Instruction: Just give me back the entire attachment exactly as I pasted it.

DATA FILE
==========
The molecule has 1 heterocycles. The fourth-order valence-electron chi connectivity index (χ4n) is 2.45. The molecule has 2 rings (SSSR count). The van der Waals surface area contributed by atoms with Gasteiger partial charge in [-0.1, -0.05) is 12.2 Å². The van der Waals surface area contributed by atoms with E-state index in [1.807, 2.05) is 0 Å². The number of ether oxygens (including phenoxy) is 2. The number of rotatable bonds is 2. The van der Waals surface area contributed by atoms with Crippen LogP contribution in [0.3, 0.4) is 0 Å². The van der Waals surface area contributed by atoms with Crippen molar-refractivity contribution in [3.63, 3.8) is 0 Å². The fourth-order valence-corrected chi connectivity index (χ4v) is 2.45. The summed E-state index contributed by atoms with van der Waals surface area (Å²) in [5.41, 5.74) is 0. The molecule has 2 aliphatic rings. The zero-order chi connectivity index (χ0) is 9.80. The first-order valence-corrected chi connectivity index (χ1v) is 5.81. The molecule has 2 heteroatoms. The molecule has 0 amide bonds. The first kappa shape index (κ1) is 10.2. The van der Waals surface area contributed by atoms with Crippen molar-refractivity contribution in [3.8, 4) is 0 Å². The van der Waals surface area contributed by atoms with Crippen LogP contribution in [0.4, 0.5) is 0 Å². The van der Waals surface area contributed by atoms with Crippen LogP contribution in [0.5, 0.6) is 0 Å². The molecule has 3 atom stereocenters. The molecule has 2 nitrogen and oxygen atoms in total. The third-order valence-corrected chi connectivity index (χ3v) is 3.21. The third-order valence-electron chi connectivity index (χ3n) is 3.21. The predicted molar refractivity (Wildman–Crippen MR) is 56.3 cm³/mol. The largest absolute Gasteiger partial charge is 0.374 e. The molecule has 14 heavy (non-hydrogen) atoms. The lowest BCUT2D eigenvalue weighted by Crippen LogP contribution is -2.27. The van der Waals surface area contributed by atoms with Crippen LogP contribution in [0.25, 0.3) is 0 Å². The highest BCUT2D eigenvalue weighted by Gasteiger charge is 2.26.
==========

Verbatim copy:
The molecule has 1 heterocycles. The fourth-order valence-electron chi connectivity index (χ4n) is 2.45. The molecule has 2 rings (SSSR count). The van der Waals surface area contributed by atoms with Gasteiger partial charge in [-0.1, -0.05) is 12.2 Å². The van der Waals surface area contributed by atoms with E-state index in [1.807, 2.05) is 0 Å². The number of ether oxygens (including phenoxy) is 2. The number of rotatable bonds is 2. The van der Waals surface area contributed by atoms with Crippen LogP contribution in [0.3, 0.4) is 0 Å². The van der Waals surface area contributed by atoms with Crippen molar-refractivity contribution in [3.63, 3.8) is 0 Å². The fourth-order valence-corrected chi connectivity index (χ4v) is 2.45. The summed E-state index contributed by atoms with van der Waals surface area (Å²) in [5.41, 5.74) is 0. The molecule has 2 aliphatic rings. The zero-order chi connectivity index (χ0) is 9.80. The first-order valence-corrected chi connectivity index (χ1v) is 5.81. The molecule has 2 heteroatoms. The molecule has 0 amide bonds. The first kappa shape index (κ1) is 10.2. The van der Waals surface area contributed by atoms with Crippen molar-refractivity contribution in [3.8, 4) is 0 Å². The van der Waals surface area contributed by atoms with Crippen LogP contribution in [0.4, 0.5) is 0 Å². The van der Waals surface area contributed by atoms with Crippen LogP contribution in [0.5, 0.6) is 0 Å². The molecule has 3 atom stereocenters. The molecule has 2 nitrogen and oxygen atoms in total. The third-order valence-corrected chi connectivity index (χ3v) is 3.21. The third-order valence-electron chi connectivity index (χ3n) is 3.21. The predicted molar refractivity (Wildman–Crippen MR) is 56.3 cm³/mol. The largest absolute Gasteiger partial charge is 0.374 e. The molecule has 14 heavy (non-hydrogen) atoms. The lowest BCUT2D eigenvalue weighted by Crippen LogP contribution is -2.27. The van der Waals surface area contributed by atoms with Crippen LogP contribution in [0.25, 0.3) is 0 Å². The highest BCUT2D eigenvalue weighted by Gasteiger charge is 2.26.